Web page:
Dorothy Iannone, whose busy, vibrant, erotic works enraged censors of the 1960s and ’70s, died on December 26 at the age of eighty-nine. Her death in Berlin, where she had long been based, was confirmed by the French gallery Air de Paris, which represents her. A contemporary of the similarly concerned Pauline Boty and Nikki de Saint Phalle, Iannone depicted female sexuality in a bold graphic style that drew from Japanese woodcuts, Greek vase painting, and visual themes from various Eastern religions. Among the most memorable of her works are those illustrating her torrid years-long affair with Swiss German Conceptualist Dieter Roth. “[Iannone] skillfully blends imagery and text, beauty and truth,” asserted French Fluxus artist Robert Filliou in the early 1970s. “She is a freedom fighter, and a forceful and dedicated artist. Her aim is no less than human liberation.”
Iannone was born in Boston in 1933. Her father died when she was two, and she was raised by her mother. In 1958, after obtaining her BA in literature from Boston University and while a grad student at Brandeis University, she married artist James Upham and moved to New York with him. Shortly thereafter, she taught herself to paint, exhibiting at the Stryke Gallery, which the couple ran. Iannone’s wide reading and traveling informed her work, which was largely themed around erotic love and often depicted her enjoying intercourse. On meeting Roth during a 1967 trip to Reykjavík, Iannone split with Upham and took the Swiss painter as her lover and muse. One of her best-known works, the series “An Icelandic Saga” of 1978–86, details the fiery first months of their affair; Roth would star in many of her works, including those depicting the lovestruck pair in the roles of various fabled couples throughout history.
Iannone’s subject matter and stark depictions of sexuality were met with resistance during the early years of her six-decade-long career. In 1969, the Kunsthalle Bern asked Iannone to cover the genitals of figures in a work slated to appear in a group show at the Swiss institution. Iannone refused; Roth, who was also included in the exhibition, pulled out in protest; and curator Harald Szeemann quit the museum. “When my work was not censored outright, it was either mildly ridiculed, or described as folkloric, or just ignored,” Iannone told Modern Painters in 2009. That same year, she received her first major institutional show in the US at the age of seventy-five, at New York’s New Museum, as her oeuvre was gradually rediscovered.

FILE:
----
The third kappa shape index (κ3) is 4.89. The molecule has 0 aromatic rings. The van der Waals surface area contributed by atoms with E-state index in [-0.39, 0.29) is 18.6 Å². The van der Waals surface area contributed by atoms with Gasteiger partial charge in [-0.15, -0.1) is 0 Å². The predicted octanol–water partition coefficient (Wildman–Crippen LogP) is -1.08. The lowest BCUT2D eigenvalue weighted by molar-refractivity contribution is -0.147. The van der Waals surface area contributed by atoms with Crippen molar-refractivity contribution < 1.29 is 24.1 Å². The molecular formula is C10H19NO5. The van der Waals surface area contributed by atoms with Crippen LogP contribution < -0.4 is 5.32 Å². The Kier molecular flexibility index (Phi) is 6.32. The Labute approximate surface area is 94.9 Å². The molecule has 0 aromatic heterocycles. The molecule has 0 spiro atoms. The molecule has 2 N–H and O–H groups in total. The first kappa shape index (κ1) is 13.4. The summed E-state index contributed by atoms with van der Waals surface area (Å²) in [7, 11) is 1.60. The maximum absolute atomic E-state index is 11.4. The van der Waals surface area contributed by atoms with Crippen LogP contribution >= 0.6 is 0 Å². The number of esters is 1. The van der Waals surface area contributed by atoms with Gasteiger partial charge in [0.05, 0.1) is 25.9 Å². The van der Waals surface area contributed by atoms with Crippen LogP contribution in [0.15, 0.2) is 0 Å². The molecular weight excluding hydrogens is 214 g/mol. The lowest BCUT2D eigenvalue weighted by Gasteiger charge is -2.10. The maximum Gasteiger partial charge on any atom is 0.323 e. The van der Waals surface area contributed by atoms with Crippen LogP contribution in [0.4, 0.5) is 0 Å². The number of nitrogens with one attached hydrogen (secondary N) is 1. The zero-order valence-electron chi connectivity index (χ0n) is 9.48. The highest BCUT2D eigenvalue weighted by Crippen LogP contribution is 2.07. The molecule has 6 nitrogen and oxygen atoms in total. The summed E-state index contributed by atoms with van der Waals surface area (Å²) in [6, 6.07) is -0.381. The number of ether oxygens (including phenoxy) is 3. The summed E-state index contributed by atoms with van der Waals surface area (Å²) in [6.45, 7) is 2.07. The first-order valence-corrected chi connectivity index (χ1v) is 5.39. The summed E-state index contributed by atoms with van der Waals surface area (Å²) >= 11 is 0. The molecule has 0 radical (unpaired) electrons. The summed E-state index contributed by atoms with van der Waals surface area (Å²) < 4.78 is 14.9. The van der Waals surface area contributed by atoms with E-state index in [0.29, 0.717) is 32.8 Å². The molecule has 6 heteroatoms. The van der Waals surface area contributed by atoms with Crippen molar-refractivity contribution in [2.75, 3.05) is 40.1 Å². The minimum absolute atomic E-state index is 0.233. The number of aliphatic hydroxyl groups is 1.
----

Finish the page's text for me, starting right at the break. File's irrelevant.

“That Iannone’s work is finding a kind of traction today is remarkable, for if the kind of real arousal that [Anaïs] Nin called for so long ago seems increasingly hard to imagine, it is important to remember the more insidious ways in which censorship continues apace (via repressions of history, for instance) or, more worryingly, the ways in which far-reaching work on the topic of sexuality (largely by women) is neutered,” wrote Johanna Burton reviewing the show for Artforum. “Iannone refutes such maneuvers with some of her own: In Metaphor, 2009, a big-breasted blonde leans over a young man, whom she has bent over a table, his cock hanging down. SOMETIMES YOU MUST ALSO SUBMIT reads the text on her belly. Both figures gaze out at us, wearing huge grins.”
“I like communicating my being,” Iannone told Maurizio Cattelan, who interviewed her for Flash Art in 2015. “I never know at the beginning what a work will look like at the end. The moment something is finished, I experience a feeling of satisfaction, but this passes very quickly. The journey is all.”